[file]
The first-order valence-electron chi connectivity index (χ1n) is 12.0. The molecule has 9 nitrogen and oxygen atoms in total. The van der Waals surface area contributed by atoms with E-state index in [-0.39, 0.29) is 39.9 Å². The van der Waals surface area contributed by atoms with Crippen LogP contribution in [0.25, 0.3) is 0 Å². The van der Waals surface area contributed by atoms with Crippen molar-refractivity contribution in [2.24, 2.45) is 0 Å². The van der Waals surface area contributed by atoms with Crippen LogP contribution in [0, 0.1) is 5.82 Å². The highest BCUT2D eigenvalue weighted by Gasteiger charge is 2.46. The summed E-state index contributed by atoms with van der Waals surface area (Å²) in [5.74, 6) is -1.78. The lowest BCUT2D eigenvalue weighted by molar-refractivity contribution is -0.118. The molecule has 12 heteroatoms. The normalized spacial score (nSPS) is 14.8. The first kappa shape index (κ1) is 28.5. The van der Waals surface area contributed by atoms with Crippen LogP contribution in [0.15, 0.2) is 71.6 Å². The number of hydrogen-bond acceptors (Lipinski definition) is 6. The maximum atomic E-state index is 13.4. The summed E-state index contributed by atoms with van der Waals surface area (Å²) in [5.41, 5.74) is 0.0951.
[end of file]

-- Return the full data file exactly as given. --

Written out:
The first-order valence-electron chi connectivity index (χ1n) is 12.0. The molecule has 9 nitrogen and oxygen atoms in total. The van der Waals surface area contributed by atoms with E-state index in [-0.39, 0.29) is 39.9 Å². The van der Waals surface area contributed by atoms with Crippen LogP contribution in [0.25, 0.3) is 0 Å². The van der Waals surface area contributed by atoms with Crippen molar-refractivity contribution in [2.24, 2.45) is 0 Å². The van der Waals surface area contributed by atoms with Crippen LogP contribution in [0, 0.1) is 5.82 Å². The highest BCUT2D eigenvalue weighted by Gasteiger charge is 2.46. The summed E-state index contributed by atoms with van der Waals surface area (Å²) in [5.74, 6) is -1.78. The lowest BCUT2D eigenvalue weighted by molar-refractivity contribution is -0.118. The molecule has 12 heteroatoms. The normalized spacial score (nSPS) is 14.8. The first kappa shape index (κ1) is 28.5. The van der Waals surface area contributed by atoms with Crippen LogP contribution in [0.15, 0.2) is 71.6 Å². The number of hydrogen-bond acceptors (Lipinski definition) is 6. The maximum atomic E-state index is 13.4. The summed E-state index contributed by atoms with van der Waals surface area (Å²) in [5.41, 5.74) is 0.0951.